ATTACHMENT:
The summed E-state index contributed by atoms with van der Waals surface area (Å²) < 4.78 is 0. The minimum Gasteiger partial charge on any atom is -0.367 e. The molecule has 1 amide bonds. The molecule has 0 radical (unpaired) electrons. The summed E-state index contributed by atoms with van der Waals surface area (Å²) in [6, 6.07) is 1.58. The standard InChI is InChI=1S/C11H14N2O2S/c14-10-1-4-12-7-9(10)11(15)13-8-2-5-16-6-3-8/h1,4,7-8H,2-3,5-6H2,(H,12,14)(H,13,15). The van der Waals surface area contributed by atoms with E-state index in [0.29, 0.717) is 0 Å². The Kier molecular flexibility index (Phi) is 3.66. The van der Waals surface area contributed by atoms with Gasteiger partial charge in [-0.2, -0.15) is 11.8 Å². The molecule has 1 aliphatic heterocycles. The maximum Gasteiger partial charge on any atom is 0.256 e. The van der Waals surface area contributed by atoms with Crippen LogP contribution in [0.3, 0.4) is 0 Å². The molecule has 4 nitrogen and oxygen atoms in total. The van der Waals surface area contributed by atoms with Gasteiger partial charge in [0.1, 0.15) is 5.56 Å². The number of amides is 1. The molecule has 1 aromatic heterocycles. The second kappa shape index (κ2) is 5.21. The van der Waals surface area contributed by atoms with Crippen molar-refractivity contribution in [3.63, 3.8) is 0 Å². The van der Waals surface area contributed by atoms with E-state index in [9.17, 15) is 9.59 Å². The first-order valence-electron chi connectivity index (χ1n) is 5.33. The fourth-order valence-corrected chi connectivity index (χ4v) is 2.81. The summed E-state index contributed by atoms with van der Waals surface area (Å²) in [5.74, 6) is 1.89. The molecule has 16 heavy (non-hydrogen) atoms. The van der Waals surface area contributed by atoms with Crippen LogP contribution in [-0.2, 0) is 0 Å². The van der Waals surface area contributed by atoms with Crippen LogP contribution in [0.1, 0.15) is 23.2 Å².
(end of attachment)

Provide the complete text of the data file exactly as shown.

The summed E-state index contributed by atoms with van der Waals surface area (Å²) < 4.78 is 0. The minimum Gasteiger partial charge on any atom is -0.367 e. The molecule has 1 amide bonds. The molecule has 0 radical (unpaired) electrons. The summed E-state index contributed by atoms with van der Waals surface area (Å²) in [6, 6.07) is 1.58. The standard InChI is InChI=1S/C11H14N2O2S/c14-10-1-4-12-7-9(10)11(15)13-8-2-5-16-6-3-8/h1,4,7-8H,2-3,5-6H2,(H,12,14)(H,13,15). The van der Waals surface area contributed by atoms with E-state index in [0.29, 0.717) is 0 Å². The Kier molecular flexibility index (Phi) is 3.66. The van der Waals surface area contributed by atoms with Gasteiger partial charge in [-0.2, -0.15) is 11.8 Å². The molecule has 1 aliphatic heterocycles. The maximum Gasteiger partial charge on any atom is 0.256 e. The van der Waals surface area contributed by atoms with Crippen LogP contribution in [0.3, 0.4) is 0 Å². The molecule has 4 nitrogen and oxygen atoms in total. The van der Waals surface area contributed by atoms with Gasteiger partial charge in [0.1, 0.15) is 5.56 Å². The number of amides is 1. The molecule has 1 aromatic heterocycles. The second kappa shape index (κ2) is 5.21. The van der Waals surface area contributed by atoms with Crippen molar-refractivity contribution in [3.63, 3.8) is 0 Å². The van der Waals surface area contributed by atoms with E-state index in [9.17, 15) is 9.59 Å². The first-order valence-electron chi connectivity index (χ1n) is 5.33. The fourth-order valence-corrected chi connectivity index (χ4v) is 2.81. The summed E-state index contributed by atoms with van der Waals surface area (Å²) in [5.74, 6) is 1.89. The molecule has 16 heavy (non-hydrogen) atoms. The van der Waals surface area contributed by atoms with Crippen LogP contribution in [-0.2, 0) is 0 Å². The van der Waals surface area contributed by atoms with Crippen LogP contribution in [0.1, 0.15) is 23.2 Å².